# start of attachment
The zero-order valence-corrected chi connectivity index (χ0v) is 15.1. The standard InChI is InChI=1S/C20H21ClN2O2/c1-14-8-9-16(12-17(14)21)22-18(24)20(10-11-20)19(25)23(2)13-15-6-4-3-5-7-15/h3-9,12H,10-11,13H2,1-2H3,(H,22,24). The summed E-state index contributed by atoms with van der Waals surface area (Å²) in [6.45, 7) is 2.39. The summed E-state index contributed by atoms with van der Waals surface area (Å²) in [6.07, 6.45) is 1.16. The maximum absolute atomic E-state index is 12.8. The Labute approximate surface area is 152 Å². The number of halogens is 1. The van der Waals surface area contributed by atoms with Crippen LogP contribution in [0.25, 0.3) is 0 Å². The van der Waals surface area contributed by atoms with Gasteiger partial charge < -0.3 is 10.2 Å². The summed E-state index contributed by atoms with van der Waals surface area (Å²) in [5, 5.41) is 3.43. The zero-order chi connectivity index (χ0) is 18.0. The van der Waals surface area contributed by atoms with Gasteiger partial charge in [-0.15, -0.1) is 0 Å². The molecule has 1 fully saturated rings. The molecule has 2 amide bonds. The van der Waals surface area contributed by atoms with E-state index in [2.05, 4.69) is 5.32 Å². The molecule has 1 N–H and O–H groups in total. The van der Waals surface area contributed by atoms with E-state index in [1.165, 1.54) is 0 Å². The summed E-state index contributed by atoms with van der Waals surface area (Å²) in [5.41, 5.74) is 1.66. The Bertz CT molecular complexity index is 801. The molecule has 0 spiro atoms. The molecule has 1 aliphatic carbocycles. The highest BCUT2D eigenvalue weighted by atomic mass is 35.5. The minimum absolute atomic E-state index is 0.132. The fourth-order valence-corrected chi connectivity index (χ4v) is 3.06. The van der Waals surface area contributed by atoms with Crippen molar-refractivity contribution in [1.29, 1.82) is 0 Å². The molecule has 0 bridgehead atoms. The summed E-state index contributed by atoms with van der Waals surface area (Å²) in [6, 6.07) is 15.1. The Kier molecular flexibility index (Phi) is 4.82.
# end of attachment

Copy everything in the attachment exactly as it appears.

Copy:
The zero-order valence-corrected chi connectivity index (χ0v) is 15.1. The standard InChI is InChI=1S/C20H21ClN2O2/c1-14-8-9-16(12-17(14)21)22-18(24)20(10-11-20)19(25)23(2)13-15-6-4-3-5-7-15/h3-9,12H,10-11,13H2,1-2H3,(H,22,24). The summed E-state index contributed by atoms with van der Waals surface area (Å²) in [6.45, 7) is 2.39. The summed E-state index contributed by atoms with van der Waals surface area (Å²) in [6.07, 6.45) is 1.16. The maximum absolute atomic E-state index is 12.8. The Labute approximate surface area is 152 Å². The number of halogens is 1. The van der Waals surface area contributed by atoms with Crippen LogP contribution in [0.25, 0.3) is 0 Å². The van der Waals surface area contributed by atoms with Gasteiger partial charge < -0.3 is 10.2 Å². The summed E-state index contributed by atoms with van der Waals surface area (Å²) in [5, 5.41) is 3.43. The zero-order chi connectivity index (χ0) is 18.0. The van der Waals surface area contributed by atoms with Gasteiger partial charge in [-0.15, -0.1) is 0 Å². The molecule has 1 fully saturated rings. The molecule has 2 amide bonds. The van der Waals surface area contributed by atoms with E-state index in [2.05, 4.69) is 5.32 Å². The molecule has 1 N–H and O–H groups in total. The van der Waals surface area contributed by atoms with E-state index in [1.165, 1.54) is 0 Å². The summed E-state index contributed by atoms with van der Waals surface area (Å²) in [5.41, 5.74) is 1.66. The Bertz CT molecular complexity index is 801. The molecule has 0 spiro atoms. The molecule has 1 aliphatic carbocycles. The highest BCUT2D eigenvalue weighted by atomic mass is 35.5. The minimum absolute atomic E-state index is 0.132. The fourth-order valence-corrected chi connectivity index (χ4v) is 3.06. The van der Waals surface area contributed by atoms with Crippen molar-refractivity contribution in [1.29, 1.82) is 0 Å². The molecule has 0 bridgehead atoms. The summed E-state index contributed by atoms with van der Waals surface area (Å²) in [6, 6.07) is 15.1. The Kier molecular flexibility index (Phi) is 4.82.